The refugee crisis in general, and now the security element following the Paris terrorist attacks, have produced a huge political victory for the Orbán government. They’ve changed the whole political conversation in Europe about Hungary and about the Orbán regime to terrain which is much better for Orbán. The conversation even a year ago was is Hungary sliding towards authoritarianism? Is Orbán rolling back democracy? What was happening in Hungary was deeply problematic for an EU member state. There are many reports and studies from various international organizations, the Council of Europe, the European Parliament, the OSCE and others documenting all that. With this refugee crisis, and with Orbán taking his particular stand on that, it’s not only made him more popular at home and taken away votes that were drifting to Jobbik, but it also made him a kind of hero of the European right as someone who was willing to take a hard stance against migration, multiculturalism, and these kinds of issues. What it means is that any criticism of Hungary on sort of procedural grounds, that it is becoming less of a democracy, that he’s eroding freedom of the press, independence of the judiciary, is now going to be perceived as sour grapes by people who don’t like Orbán’s policies on migrants. It’s hard to separate the substance of policies which some people don’t like from the erosion of democracy issue. Orbán has now insulated himself from criticism because he will have all these new defenders on the grounds that he shares their views about migration and security. I think it is really going to be hard for people to make the case for what is happening in Hungary on democratic grounds any more. The issues are simply too intermingled now.
BEACON: You made the analogy earlier of the EU being a half-built boat that gets into trouble whenever it encounters a storm at sea. Well, the European refugee crisis is the perfect storm. It cuts across all ideological lines and separates liberals from conservatives and conservatives from nationalists. Where is all of this leading? You mentioned a number of persistent problems that simply are not getting solved such as the Eurozone crisis, the Greek debt crisis. Is this another problem that simply is not going to get solved because of irreconcilable differences among EU member states? And if so, how does this bode for the future of the European Union?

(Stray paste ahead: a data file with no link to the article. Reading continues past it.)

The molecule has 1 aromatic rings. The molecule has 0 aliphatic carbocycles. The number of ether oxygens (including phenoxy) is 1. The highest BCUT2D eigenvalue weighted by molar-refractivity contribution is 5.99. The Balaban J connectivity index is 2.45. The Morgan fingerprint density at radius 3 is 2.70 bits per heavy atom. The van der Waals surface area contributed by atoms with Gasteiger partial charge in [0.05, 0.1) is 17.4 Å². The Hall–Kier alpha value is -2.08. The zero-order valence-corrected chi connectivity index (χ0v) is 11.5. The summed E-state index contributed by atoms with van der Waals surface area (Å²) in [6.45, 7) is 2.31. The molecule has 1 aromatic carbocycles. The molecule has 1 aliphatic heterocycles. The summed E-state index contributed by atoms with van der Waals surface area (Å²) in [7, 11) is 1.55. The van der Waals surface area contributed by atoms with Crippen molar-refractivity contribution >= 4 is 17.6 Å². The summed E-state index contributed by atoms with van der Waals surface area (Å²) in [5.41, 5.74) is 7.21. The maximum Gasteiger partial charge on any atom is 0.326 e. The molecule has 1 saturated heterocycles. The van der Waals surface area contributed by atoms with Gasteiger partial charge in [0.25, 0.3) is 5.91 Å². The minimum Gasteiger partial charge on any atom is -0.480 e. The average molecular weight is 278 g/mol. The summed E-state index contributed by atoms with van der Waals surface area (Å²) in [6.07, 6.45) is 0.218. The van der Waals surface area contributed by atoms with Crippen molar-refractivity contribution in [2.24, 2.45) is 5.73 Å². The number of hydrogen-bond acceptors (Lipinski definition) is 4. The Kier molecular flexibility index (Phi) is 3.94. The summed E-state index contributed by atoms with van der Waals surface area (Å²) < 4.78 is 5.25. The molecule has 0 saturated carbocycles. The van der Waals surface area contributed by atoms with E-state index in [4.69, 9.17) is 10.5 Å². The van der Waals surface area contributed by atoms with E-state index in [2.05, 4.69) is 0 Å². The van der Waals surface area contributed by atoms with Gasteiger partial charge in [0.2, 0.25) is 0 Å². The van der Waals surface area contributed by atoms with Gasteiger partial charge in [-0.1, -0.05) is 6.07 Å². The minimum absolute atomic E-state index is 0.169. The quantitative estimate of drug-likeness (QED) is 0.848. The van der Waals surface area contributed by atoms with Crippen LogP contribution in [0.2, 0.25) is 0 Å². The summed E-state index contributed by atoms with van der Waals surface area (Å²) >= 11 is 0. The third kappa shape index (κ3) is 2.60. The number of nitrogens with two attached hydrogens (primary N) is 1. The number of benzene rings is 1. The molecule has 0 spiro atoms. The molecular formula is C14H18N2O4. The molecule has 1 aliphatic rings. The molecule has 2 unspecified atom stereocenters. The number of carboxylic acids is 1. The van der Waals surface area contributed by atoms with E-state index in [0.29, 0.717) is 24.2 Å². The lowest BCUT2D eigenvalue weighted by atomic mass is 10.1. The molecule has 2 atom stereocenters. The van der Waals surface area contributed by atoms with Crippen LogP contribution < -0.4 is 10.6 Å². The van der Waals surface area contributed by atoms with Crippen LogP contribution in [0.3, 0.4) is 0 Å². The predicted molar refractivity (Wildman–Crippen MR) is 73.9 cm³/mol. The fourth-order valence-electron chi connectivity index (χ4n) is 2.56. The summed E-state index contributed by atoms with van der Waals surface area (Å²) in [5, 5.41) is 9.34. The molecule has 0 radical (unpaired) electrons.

It doesn’t bode well. You mentioned the Eurozone crisis. There the EU’s response was to move forward incrementally with the kinds of steps that were needed to shore up the Eurozone and put in place the institutions that were missing. With this migration crisis, what we see is Schengen falling apart. We’ve seen some small steps forwards. The EU in reaction to the crisis says okay we need to have much more of a common external border, and they increased the budget of Frontex for next year by more than 50%. They’ve givin more resources to these hot spots for processing asylum seekers. They’ve increased funding for Turkey. They made commitments on a number of issues like this to improve the conditions of refugee camps. So they’ve done things collectively that they needed to do. But I wouldn’t say those steps have gone too far. No one’s really talking about a pan-European border agency or a truly unified asylum policy. I’m afraid what we are seeing in this case is the crisis leading to a kind of fragmentation of the EU, at least in terms of borders. And I think that’s very worrying for the future direction of the EU. I don’t think that means that the whole EU falls apart, or that the EU project ends. But it’s a huge step back for integration.
BEACON: Viktor Orbán has accused the European left and even George Soros himself of deliberately engineering the refugee crisis in order to undermine Christian Europe and nation-states. But in light of the failure of EU member states to formulate an effective collective response, isn’t this an argument for greater integration? Wouldn’t a strong European executive have identified this threat and reacted to it in a timely and effective manner?
There’s no merit to the claim that the refugee crisis was engineered. I don’t know that a stronger center could have foreseen this, but I do think that the EU has to decide. It can either have free internal movement and a common external border and a common asylum policy, or it can see Schengen fall apart.
But if you close the EU’s external borders, you could easily have a situation where hundreds of thousands of asylum seekers accumulate right on the EU’s borders. You have a situation where there is mass starvation, disease. In short, a morally untenable situation. Last week the US Congress voted to ban Syrian and Iraqi refugees from entering the United States until more stringent screening procedures are implemented, even though the US probably has the strictest procedures in the world. A large number of Democratic congressmen broke with the president on this issue because they are up for re-election next year. President Barack Obama has come out and said that this is wrong and the United States has to take its far share of refugees and asylum seekers. Are there not crises that require a strong executive able to resist momentary swings in public opinion and cut through bureaucratic inertia and disagreements among member states?